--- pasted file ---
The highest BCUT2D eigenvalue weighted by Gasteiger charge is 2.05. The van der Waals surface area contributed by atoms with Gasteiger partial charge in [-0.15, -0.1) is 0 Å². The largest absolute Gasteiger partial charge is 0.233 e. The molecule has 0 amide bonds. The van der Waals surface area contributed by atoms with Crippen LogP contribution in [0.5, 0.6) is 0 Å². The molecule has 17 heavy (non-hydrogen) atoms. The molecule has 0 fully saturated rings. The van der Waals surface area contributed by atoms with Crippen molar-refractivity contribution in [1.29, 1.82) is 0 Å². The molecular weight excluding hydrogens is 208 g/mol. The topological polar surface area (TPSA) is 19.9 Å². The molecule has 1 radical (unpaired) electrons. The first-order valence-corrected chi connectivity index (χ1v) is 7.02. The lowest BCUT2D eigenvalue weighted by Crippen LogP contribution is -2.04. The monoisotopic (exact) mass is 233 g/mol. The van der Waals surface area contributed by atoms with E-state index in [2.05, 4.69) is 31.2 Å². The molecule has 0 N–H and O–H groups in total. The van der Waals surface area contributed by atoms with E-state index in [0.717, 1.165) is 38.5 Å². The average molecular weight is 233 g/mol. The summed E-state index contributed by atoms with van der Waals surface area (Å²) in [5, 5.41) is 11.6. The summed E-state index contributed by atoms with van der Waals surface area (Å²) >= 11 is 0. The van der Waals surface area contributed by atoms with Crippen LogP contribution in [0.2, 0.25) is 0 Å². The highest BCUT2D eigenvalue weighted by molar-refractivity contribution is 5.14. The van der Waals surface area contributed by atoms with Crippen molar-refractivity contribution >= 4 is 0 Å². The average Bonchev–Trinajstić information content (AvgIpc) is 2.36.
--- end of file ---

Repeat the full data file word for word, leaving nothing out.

The highest BCUT2D eigenvalue weighted by Gasteiger charge is 2.05. The van der Waals surface area contributed by atoms with Gasteiger partial charge in [-0.15, -0.1) is 0 Å². The largest absolute Gasteiger partial charge is 0.233 e. The molecule has 0 amide bonds. The van der Waals surface area contributed by atoms with Crippen LogP contribution in [0.5, 0.6) is 0 Å². The molecule has 17 heavy (non-hydrogen) atoms. The molecule has 0 fully saturated rings. The van der Waals surface area contributed by atoms with Crippen molar-refractivity contribution in [1.29, 1.82) is 0 Å². The molecular weight excluding hydrogens is 208 g/mol. The topological polar surface area (TPSA) is 19.9 Å². The molecule has 1 radical (unpaired) electrons. The first-order valence-corrected chi connectivity index (χ1v) is 7.02. The lowest BCUT2D eigenvalue weighted by Crippen LogP contribution is -2.04. The monoisotopic (exact) mass is 233 g/mol. The van der Waals surface area contributed by atoms with E-state index in [2.05, 4.69) is 31.2 Å². The molecule has 0 N–H and O–H groups in total. The van der Waals surface area contributed by atoms with E-state index in [0.717, 1.165) is 38.5 Å². The average molecular weight is 233 g/mol. The summed E-state index contributed by atoms with van der Waals surface area (Å²) in [5, 5.41) is 11.6. The summed E-state index contributed by atoms with van der Waals surface area (Å²) >= 11 is 0. The van der Waals surface area contributed by atoms with Crippen LogP contribution in [0.2, 0.25) is 0 Å². The highest BCUT2D eigenvalue weighted by molar-refractivity contribution is 5.14. The van der Waals surface area contributed by atoms with Crippen molar-refractivity contribution >= 4 is 0 Å². The average Bonchev–Trinajstić information content (AvgIpc) is 2.36.